Fatty Liver.

Synonym.—Steatosis of the Liver.

Definition.—The term fatty liver may be applied to two conditions,—fatty infiltration and fatty degeneration. In fatty infiltration, there is an increased amount of fat in the normal cells, and is supposed to result from some constituent of the food, such as fat, or from carbohydrates. In fatty degeneration of the liver, the protoplasm or albuminates of the liver-cells are replaced by fat and the liver substance destroyed.

In infiltration, the fat varies, and in the normal liver is from three to five per cent, increasing after a full meal, particularly when the food is rich in the carbohydrates.

Etiology.—Aside from the physiological fatty liver, due to milk diet in infants, and the ingestion of a large quantity of carbohydrates, fatty liver is due to excessive use of alcohol and beer. Insufficient exercise, especially in hearty eaters, favors the accumulation of fat, owing to imperfect oxidation of the fatty particles ingested. Also imperfect oxidation due to tuberculosis of the lungs, pernicious anemia, and chlorosis.

It may be due to certain poisons, among which may be mentioned phosphorus, arsenic, copper, antimony, mercury, the aluminum salts, iodoform, carbolic acid, the mineral acids, and ptomains from fish, oysters, etc. It may occur as the result of the infectious diseases, especially such as are followed or attended by long-continued pus formation, as puerperal fever, erysipelas, etc.; the poison arising from acute yellow atrophy; as a result of general obesity, the liver acting as a receptacle to the excess of fat.

Pathology.—In fatty infiltration, the liver is increased in size, sometimes weighing from twelve to fifteen pounds, yet of such low specific gravity as to float in water. It is smooth, with rounded edges, and of a light-yellow color. On section, it is dry, and leaves the knife oily. The protoplasm of the cell is crowded to one side by the oil-drops.

In fatty degeneration, the liver is smaller than normal, is smooth, of a light-yellow color, soft and easily torn. On section, the cells are found degenerated, and a yellowish-gray, or mottled, friable, oily substance, is presented to the eye,

Symptoms.—There are no characteristic symptoms attending this condition. Ascites and splenic enlargement are rare, and, when present, are due to complication. Jaundice is usually absent, for in advanced cases the bile is but little lessened in quantity.

The stools are light-colored, however, and constipation may alternate with diarrhea. When the liver is very much enlarged, there will be gastro-intestinal disturbances, with loss of appetite, flatulence, nausea, and sometimes vomiting; diarrhea, 'alternating with constipation, occurs, and the stools contain mucus.

There is a sense of fullness in the right hypochondrium, and the liver, on palpation, is found large, smooth, soft, and doughy, and extending several inches below the costal ridge.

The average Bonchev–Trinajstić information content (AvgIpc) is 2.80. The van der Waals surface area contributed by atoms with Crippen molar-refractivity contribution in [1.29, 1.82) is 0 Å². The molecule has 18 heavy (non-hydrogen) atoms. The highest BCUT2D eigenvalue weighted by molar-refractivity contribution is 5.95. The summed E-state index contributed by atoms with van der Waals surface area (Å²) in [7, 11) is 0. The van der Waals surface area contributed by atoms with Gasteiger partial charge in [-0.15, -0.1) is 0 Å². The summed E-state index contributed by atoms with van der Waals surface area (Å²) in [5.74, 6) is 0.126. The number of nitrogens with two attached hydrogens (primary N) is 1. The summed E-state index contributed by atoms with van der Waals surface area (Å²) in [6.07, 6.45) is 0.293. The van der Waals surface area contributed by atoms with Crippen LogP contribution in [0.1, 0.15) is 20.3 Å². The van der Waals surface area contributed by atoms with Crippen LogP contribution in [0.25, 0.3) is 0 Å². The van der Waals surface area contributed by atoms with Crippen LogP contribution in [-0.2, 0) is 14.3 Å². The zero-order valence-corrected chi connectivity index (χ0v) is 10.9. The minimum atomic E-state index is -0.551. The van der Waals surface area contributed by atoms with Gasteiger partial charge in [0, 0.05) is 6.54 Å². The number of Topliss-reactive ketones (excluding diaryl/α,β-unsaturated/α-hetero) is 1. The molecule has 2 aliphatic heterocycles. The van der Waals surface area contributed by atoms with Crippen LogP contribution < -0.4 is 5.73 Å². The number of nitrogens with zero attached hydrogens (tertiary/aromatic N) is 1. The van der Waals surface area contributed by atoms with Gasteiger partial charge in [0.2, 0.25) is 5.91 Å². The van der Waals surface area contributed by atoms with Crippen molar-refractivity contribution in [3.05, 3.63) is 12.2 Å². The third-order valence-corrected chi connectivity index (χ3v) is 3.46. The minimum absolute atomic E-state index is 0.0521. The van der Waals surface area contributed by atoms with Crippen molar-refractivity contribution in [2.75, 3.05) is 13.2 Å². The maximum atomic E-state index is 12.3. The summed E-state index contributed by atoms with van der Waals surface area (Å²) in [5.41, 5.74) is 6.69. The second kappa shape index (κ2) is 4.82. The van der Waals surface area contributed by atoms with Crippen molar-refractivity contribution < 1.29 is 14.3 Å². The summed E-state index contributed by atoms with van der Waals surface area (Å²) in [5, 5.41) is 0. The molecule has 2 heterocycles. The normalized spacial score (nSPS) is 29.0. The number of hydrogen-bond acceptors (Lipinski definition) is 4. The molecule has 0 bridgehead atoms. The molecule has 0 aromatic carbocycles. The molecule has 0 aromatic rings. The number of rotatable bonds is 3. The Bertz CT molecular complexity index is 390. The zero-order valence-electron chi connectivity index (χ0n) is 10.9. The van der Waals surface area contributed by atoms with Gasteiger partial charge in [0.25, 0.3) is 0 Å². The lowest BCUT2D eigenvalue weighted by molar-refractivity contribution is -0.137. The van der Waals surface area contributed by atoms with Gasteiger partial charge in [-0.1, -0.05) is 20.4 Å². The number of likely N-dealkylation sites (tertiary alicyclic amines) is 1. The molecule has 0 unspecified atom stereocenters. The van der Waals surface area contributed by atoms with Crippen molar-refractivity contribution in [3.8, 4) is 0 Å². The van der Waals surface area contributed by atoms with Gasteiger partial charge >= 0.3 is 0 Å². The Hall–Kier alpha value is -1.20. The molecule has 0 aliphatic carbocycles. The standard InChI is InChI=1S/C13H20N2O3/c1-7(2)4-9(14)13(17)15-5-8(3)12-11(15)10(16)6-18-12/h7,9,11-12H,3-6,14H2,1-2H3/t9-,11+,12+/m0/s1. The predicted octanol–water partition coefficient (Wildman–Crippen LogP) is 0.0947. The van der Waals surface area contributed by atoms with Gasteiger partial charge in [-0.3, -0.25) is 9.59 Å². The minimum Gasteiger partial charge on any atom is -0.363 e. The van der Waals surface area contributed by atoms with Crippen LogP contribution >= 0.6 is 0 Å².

Course and Complications.—The disease runs a chronic course, depending largely upon the complications existing, which often include fatty degeneration of the kidneys and heart. Where the kidneys are involved, the urine is scanty, high-colored, and contains albumin, fat, or oil-casts, and crystals of cholesterin. When fatty degeneration of the heart complicates the disease, the pulse is irregular and feeble, and frequent attacks of vertigo and syncope occur. Later, edema of the extremities and general anasarca take place.

Diagnosis.—The enlargement of the liver, it being smooth, with rounded edges, and soft and doughy, would suggest its true character, especially if the patient has freely indulged in beer and alcohol, and been a high liver or eaten largely of the carbohydrates, and followed a sedentary life. The history of infectious diseases, or acute yellow atrophy, would also suggest fatty liver.

The absence of jaundice, ascites, and splenic enlargement, would also render the diagnosis more positive.

Prognosis.—This depends upon the condition. Fatty infiltration is not to be regarded as very serious; but fatty degeneration is a more grave lesion, especially when due to acute yellow atrophy or the more grave infectious, diseases.

Treatment.—This will be largely hygienic and dietary. The patient should take plenty of well-regulated exercise in the open air. He should abstain from alcohol, beer, and sweet wines. Fatty, farinaceous, and starchy foods are to be avoided, and the patient should take sparingly of fluids.

The diet should consist of albuminoid substances, such as lean meats, fish, vegetables, and fruits. Plain broths may be used sparingly. The saline alkaline waters may be used freely. Gastric complications will be treated as they arise, and will call for hydrastis, nux vomica, rhus tox., ipecac, etc.

The Eclectic Practice of Medicine, 1907, was written by Rolla L. Thomas, M. S., M. D.